Around 5 million people are eligible for rebate checks, but have yet to file the necessary 1040 forms to collect the money.
Some of these folks are like the hubby and me, procrastinators who filed for an extension.
But the most of the yet-to-be-delivered checks are destined for individuals who receive Social Security and some veterans' benefits. That group, which usually doesn't have to file tax returns, is still lagging despite IRS rebate notification efforts.
IRS Commissioner Douglas H. Shulman (that's him there at right) told lawmakers at a hearing Thursday on the rebate process (blogged about here) that the agency sent notices in March to an estimated 20 million rebate-eligible recipients of government benefits.
Only 15 million of those folks, however, have filed returns.
That's the law: Other retirees were the concern of one Congressman. Rep. Kevin Brady (R-Texas) told the Commissioner that many seniors in his East Texas district were still confused about eligibility requirements.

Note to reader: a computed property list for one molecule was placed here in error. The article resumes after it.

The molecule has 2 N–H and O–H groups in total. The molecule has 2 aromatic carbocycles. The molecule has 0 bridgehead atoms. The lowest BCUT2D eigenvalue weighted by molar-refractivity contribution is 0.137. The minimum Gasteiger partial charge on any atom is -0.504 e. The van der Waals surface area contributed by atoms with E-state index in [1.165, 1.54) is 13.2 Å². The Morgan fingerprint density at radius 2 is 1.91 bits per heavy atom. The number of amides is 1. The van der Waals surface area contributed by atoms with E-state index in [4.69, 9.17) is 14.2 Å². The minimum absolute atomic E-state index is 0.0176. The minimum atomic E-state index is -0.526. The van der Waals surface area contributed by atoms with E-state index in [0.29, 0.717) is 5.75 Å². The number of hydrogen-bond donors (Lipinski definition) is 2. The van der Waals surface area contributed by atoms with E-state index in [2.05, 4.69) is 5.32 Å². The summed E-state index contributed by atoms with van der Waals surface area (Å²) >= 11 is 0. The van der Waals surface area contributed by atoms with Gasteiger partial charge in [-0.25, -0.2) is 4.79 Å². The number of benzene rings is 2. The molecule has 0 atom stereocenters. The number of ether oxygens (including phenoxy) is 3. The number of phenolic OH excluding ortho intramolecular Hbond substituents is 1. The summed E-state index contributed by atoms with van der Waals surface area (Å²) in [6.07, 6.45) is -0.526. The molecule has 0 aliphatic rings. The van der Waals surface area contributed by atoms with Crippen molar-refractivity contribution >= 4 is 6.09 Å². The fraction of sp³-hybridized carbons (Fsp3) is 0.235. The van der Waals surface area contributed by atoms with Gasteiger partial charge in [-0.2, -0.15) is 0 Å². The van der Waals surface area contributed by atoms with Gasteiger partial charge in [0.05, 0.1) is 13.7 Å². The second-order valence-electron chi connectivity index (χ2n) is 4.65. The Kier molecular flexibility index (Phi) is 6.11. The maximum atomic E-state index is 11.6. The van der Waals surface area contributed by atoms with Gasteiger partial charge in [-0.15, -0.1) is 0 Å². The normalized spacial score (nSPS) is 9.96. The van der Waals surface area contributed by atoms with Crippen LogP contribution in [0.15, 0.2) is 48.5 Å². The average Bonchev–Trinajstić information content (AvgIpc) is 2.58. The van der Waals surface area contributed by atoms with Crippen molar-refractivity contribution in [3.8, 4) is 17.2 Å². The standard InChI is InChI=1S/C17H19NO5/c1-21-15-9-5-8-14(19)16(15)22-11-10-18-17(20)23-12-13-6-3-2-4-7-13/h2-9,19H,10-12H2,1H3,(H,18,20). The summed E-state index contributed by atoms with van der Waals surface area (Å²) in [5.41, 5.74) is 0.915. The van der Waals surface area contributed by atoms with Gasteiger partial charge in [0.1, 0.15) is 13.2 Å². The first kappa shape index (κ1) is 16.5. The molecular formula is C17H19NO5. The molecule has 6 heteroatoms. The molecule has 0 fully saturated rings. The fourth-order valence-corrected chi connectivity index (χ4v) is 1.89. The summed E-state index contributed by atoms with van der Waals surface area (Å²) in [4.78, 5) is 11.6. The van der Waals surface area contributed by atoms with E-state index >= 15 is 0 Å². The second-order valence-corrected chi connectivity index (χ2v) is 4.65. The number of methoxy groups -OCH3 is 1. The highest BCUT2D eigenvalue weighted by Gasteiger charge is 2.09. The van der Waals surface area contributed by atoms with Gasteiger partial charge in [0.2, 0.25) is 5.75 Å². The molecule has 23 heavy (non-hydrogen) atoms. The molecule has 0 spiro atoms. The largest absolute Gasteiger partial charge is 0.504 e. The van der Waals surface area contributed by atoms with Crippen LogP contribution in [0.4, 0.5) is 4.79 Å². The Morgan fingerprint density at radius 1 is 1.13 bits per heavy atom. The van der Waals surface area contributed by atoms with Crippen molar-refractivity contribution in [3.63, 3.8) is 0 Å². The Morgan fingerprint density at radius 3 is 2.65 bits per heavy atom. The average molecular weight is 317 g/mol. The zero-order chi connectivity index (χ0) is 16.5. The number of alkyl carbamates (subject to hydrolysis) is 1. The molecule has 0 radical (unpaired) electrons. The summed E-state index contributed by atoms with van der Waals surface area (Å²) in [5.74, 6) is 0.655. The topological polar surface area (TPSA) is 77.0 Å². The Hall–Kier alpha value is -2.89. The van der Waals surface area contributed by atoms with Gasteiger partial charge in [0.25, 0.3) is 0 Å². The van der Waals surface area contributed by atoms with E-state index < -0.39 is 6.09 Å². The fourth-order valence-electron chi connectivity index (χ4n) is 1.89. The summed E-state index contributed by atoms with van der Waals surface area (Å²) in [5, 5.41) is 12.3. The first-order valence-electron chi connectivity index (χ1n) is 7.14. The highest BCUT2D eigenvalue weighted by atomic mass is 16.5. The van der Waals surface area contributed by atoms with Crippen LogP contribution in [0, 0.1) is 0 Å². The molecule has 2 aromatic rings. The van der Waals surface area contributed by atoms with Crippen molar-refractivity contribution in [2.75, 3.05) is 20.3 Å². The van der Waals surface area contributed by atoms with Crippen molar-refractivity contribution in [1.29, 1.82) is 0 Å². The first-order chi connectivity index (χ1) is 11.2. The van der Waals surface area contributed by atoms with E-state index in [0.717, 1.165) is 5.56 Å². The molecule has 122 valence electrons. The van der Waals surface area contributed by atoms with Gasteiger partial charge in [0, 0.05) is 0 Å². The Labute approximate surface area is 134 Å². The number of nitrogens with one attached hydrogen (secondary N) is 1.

Retired teachers, especially those who retired many years ago and had low salaries and small pensions now find they will not be receiving rebates, noted Brady. Is that correct, Brady asked Shulman.
"The law was written specifically that you had to have $3,000 in income or exempted benefits," replied Shulman. "Social Security counts. Private pension benefits don't count. That's the law."
When Brady continued to press the point, Shulman repeated his answer: "That's the law."
I totally understand Brady's concern about his retired teacher constituents. And having worked in a Congressional office, I know how persistent folks with problems can be and how frustrating it is when you can't help them.
But in this case, the ineligibility is not an IRS issue. The agency is simply administering the law that Congress passed.
The questioning does make me wonder though just how many of Brady's colleagues also are unclear as to what they agreed to in passing the economic stimulus measure.